My invention is adaptable for repair operations other than the one shown in Figure 1, and I suggest such operations in Figures 2, 3, and 4. Figure 2 shows a brick wall which has developed an irregular crack 15. Thisl crack 15 can be repaired by forcing the repair material into a suitable part 16 of the crack and thus\ filling the crack proper and the nssures and large cavities thereof, as clearly shown in Figure 3, suitable shoring 17 being utilized for the strengthening and bracing of the structure during the repair operation and for preventing the free escape of grout through the opposite side` of the wall.
In Figure 4, a masonry column18 is illustrated, which has developed a crack` 19 extending through the body thereof and communicating with a number of pockets 20. By the use of my improved process, and suitable shoring 21, the crack 19 and the pockets 20 can be lled with repair material.
The results of my improved process are both I to repair and improve the appearance of the masonry structure treated and also greatly to strengthen the structure due to the filling of the surface and internal voids thereof.
The repair material such as grout in a creamy condition, and the oxidizable material and a preponderant portion of water, are forced4 against'l the surface of the structure under repair, or into the cracked structure, by any suitable forcing means which develops suflicient pressure, and one such suitable forcing medium is compressed air. The oxidizable material, which preferably is iron filings, is utilized in substantially pure state; that is, before it has been partially chemically acted upon, or oxidized. This oxidizable material is so associated with the other agents that oxidation takes place very rapidly. The particles of iron expand within the pores and cavities of the structure tocompletely flll the same. If desired, a suitable oxidizing accelerator, such as ammonium chloride, sodium chloride, hydrochloric acid, and alum, may be'utilized so as to insure the quick and effective oxidation of the iron particles.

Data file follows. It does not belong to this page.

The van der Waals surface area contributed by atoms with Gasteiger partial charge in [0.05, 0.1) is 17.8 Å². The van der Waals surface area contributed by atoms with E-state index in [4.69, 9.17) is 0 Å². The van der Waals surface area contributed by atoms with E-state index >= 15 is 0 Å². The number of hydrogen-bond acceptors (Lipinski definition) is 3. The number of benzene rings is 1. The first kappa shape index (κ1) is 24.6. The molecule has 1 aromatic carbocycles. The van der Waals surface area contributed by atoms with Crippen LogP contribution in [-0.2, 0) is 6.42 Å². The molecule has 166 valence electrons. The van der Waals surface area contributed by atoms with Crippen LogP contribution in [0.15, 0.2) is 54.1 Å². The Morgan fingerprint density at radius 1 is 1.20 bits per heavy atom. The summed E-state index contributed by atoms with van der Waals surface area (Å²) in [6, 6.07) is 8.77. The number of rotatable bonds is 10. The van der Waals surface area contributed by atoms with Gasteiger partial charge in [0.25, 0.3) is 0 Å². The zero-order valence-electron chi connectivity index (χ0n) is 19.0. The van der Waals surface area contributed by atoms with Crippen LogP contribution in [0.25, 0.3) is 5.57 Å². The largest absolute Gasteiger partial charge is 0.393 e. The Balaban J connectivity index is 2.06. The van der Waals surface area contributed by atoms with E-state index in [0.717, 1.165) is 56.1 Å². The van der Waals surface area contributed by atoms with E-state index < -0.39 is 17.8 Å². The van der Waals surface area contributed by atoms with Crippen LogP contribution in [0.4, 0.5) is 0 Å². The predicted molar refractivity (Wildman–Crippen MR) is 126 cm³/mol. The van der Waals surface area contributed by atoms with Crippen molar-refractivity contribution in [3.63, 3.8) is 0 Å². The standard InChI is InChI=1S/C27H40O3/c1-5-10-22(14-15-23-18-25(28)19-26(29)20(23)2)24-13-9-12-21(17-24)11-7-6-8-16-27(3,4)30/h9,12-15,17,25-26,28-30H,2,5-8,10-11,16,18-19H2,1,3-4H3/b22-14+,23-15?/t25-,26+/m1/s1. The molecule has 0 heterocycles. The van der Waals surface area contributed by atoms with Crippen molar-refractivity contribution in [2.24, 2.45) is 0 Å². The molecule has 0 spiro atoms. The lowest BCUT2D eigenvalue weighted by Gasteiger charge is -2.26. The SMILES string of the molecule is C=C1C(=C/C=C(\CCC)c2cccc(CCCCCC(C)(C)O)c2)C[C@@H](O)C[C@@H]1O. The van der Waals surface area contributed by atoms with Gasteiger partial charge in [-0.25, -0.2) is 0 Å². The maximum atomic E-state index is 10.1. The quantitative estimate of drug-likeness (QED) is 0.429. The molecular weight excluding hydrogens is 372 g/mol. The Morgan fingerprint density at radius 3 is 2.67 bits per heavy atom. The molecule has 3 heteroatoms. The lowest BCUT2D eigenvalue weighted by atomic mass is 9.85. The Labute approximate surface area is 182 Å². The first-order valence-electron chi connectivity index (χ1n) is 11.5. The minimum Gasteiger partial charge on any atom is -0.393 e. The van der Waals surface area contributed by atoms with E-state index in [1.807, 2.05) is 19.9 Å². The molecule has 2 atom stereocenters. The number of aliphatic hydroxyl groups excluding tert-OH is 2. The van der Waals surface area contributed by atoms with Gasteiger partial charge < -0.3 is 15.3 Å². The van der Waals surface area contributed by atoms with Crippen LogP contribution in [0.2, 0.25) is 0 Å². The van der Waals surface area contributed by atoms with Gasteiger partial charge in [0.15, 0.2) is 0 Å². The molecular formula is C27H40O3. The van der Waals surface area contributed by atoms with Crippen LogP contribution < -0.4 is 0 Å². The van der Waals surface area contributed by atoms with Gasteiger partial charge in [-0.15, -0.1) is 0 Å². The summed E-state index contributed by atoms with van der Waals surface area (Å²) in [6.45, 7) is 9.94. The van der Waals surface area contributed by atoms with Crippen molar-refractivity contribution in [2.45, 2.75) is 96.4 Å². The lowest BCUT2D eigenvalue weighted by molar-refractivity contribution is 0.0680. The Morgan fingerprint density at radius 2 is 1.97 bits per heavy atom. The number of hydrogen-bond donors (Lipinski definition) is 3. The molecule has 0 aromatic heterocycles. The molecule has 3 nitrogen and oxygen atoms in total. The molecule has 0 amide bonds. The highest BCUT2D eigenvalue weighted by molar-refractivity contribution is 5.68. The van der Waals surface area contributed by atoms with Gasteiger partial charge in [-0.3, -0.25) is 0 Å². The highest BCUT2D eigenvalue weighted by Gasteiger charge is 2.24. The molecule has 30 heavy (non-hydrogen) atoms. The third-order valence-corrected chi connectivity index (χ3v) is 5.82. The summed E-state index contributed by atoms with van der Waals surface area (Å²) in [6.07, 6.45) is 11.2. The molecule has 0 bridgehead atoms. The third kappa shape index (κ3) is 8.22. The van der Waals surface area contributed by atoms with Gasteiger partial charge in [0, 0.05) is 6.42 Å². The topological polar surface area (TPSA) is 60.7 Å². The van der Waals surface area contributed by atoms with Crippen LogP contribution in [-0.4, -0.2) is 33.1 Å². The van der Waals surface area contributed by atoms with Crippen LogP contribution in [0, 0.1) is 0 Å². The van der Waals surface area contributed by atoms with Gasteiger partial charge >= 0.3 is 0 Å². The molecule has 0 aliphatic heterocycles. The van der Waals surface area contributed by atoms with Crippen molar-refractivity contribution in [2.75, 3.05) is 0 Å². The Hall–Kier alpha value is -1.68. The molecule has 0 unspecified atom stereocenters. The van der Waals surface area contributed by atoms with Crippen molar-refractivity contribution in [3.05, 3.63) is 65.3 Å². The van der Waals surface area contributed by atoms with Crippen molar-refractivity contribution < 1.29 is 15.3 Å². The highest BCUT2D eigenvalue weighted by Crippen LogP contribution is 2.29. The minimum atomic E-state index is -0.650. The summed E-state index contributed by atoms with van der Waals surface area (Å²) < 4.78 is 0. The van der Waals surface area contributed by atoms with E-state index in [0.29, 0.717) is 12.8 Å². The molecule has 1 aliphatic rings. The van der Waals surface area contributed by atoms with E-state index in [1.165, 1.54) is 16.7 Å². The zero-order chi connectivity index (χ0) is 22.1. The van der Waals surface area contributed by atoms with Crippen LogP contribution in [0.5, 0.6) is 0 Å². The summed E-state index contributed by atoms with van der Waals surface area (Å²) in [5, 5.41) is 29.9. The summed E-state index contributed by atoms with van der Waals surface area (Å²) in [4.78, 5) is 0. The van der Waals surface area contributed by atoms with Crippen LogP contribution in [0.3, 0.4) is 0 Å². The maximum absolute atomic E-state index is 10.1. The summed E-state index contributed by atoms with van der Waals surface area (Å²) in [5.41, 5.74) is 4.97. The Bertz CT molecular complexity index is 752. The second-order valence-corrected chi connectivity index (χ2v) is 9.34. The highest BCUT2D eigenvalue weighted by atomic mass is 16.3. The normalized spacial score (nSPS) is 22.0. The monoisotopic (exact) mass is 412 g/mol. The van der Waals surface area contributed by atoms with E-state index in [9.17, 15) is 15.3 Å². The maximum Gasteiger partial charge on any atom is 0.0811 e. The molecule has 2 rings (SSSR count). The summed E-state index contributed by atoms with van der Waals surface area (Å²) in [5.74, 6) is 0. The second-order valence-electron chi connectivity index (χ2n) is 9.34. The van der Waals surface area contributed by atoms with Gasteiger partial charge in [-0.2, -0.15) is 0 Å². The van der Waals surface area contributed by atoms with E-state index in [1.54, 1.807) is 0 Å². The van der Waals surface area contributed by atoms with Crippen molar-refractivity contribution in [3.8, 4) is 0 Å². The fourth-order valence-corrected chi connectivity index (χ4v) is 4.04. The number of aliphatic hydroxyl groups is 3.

What I claim is: l
1. The process of repairing masonry structures which consists, in resliently mounting a shield in contact with the surface of such structure to provide an enclosed chamber communicating with surface pits and pockets and fissures communieating with the surface; and then forcing repair material through the shield and in to the structure to fill said pits and'pockets and fissures.
2. The process of repairing masonry structures which consists, in resliently mounting a shield in contact with the surface of such structure to provide an enclosed chamber communicating with surface pits and pockets and fissures communicating with the surface; and then forcing repair material through the shield and into the structure to fill said pits and pockets and ssures, the feed of the forced material being boosted by air pressure applied thereto.
LOUIS S. WERTZ.